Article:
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The year has started well for financial markets. Equities are generally up. European sovereigns have borrowed with an ease that has surprised many observers. Economic data, particularly in the US, have beaten expectations. So as President Barack Obama prepares to give his State of the Union address, and as policymakers and corporate chiefs come together in Davos, there is less alarm among the global community, though not yet a sense of relief. Indeed, anxiety about the future remains a major driver of economic performance.
The news coming from financial markets is paradoxical. On the one hand interest rates remain very low throughout the industrial world. While this is partially a result of very low expected inflation, the inflation-linked bond market suggests that remarkably low levels of real interest rates will prevail for a long time. In the US, the yield on 10-year indexed bonds has fluctuated around minus 15 basis points: on an inflation-adjusted basis investors are paying the government to store their money for 10 years! In Britain, inflation-linked yields are negative going out 30 years.
One might expect that with low real interest rates, income-generating assets would sell at unusually high multiples to projected earnings. If anything, the opposite is the case: the S&P 500 is expected to be selling at only about 13 times earnings. In historical perspective, stocks appear cheap relative to earnings. Similar patterns are seen in most forms of real estate.
The combination of low real interest rates and low ratios of asset values to cash flows suggests an abnormally high degree of fear about the future. This idea is supported by the recent strengthening in the association between higher interest rates and a stronger stock market. In our present economic environment this is exactly what one would expect: when people become more optimistic, both interest rates and stock prices rise due to rising expectations of higher profits and of greater demand for funds.
This is in contrast to the usual situation, where interest rates and stock prices often move in opposite directions because of reassessments about future fiscal and monetary policies.
Uncertainty about future growth prospects also correlates with other observations, such as the abnormally large amount of cash sitting on corporate balance sheets, the reluctance of companies to hire, and consumers’ hesitancy about big discretionary purchases of durable goods despite near-record lows in borrowing costs and low capital goods prices.
All of this suggests that for the industrial world as a whole, the priority for governments must be to engender confidence that the recovery will accelerate in the US and that the downturn in Europe will be limited.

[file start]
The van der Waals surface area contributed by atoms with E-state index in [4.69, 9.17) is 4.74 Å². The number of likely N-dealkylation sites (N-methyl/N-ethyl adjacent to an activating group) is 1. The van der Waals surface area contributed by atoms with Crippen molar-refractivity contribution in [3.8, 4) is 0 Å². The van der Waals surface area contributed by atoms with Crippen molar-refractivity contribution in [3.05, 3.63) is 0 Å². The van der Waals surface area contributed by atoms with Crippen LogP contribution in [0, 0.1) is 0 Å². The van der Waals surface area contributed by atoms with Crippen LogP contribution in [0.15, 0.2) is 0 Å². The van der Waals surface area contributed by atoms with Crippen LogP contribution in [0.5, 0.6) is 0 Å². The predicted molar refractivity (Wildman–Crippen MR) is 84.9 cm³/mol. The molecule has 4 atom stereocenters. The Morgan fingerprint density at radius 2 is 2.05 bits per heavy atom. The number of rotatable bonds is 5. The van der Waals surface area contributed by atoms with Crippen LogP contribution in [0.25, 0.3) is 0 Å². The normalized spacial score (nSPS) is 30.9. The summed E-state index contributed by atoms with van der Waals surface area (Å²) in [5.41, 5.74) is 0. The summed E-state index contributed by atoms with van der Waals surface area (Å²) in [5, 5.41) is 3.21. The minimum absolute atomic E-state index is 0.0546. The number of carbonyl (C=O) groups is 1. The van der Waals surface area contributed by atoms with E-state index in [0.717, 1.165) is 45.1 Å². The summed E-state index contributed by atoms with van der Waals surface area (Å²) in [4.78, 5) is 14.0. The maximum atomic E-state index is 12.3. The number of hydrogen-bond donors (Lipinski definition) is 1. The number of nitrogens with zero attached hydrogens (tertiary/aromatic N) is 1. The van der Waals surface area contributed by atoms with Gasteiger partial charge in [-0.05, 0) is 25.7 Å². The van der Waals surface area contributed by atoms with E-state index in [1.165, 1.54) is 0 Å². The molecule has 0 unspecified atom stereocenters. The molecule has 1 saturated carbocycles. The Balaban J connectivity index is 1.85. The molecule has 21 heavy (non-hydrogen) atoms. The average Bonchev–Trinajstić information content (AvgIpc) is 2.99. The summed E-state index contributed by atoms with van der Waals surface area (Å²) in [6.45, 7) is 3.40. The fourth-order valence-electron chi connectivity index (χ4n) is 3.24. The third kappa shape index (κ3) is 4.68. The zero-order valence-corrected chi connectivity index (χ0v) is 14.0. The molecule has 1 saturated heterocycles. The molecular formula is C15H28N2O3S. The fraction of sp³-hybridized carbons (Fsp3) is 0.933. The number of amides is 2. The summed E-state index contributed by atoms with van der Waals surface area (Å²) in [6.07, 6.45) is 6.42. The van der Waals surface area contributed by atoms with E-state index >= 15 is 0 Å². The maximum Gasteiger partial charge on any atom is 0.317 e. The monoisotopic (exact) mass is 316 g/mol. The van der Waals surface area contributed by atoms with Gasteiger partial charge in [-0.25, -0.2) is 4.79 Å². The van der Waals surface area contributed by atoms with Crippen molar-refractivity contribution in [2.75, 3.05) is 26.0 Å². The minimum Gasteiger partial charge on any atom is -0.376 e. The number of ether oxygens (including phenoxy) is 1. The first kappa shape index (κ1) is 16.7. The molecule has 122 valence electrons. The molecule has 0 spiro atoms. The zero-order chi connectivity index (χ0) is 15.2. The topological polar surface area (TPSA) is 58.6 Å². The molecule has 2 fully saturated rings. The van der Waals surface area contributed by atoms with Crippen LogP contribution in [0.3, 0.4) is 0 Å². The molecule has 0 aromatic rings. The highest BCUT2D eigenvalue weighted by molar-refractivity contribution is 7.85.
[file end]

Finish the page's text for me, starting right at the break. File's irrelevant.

How best to do this remains an area of active debate. At Davos and beyond there will be many who argue that we must prioritise increasing business confidence and who say that government stimulus is at best useless and at worst counterproductive. Others will argue that priority must be given to stimulus and that issues of business confidence are red herrings.
Seventy-five years ago, John Maynard Keynes saw through this sterile debate, writing to President Franklin Roosevelt that either “the business world must be induced, either by increased confidence in the prospects or by a lower rate of interest, to create additional current incomes in the hands of their employees”, or “public authority must be called in aid to create additional current incomes through the expenditure of borrowed or printed money”. The right approach involves borrowing from both contending lines of thought.
Government has no higher responsibility than insuring economies have an adequate level of demand. Without growing demand, there is no prospect of sustained growth, let alone a significant fall in joblessness. And without either of these there is no chance of reducing debt-to-income ratios.
There are of course risks: inflation, promoting excessive speculation and inefficient spending. But the simple fact is that, in the main, markets agree with business managers – increasing demand is the surest return to economic health.
Businesses are understandably uncertain about their prospects after the events of recent years. This is not the time to add unnecessarily to their worries. New regulations that burden investment should be avoided unless there is an urgent and compelling rationale. Inequality cannot be ignored but there is the risk that policies introduced in the name of fairness could actually exacerbate the challenges facing the middle class by reducing investment. Governments could do much to dispel current disdain for their dysfunction by devising clear plans to better align spending and taxing once recovery is established.
The best chance for economic recovery involves governments working directly to increase demand and to augment business confidence. At Davos and beyond, this should be the focus of economic debates.
The writer is Charles W. Eliot university professor at Harvard and former US Treasury Secretary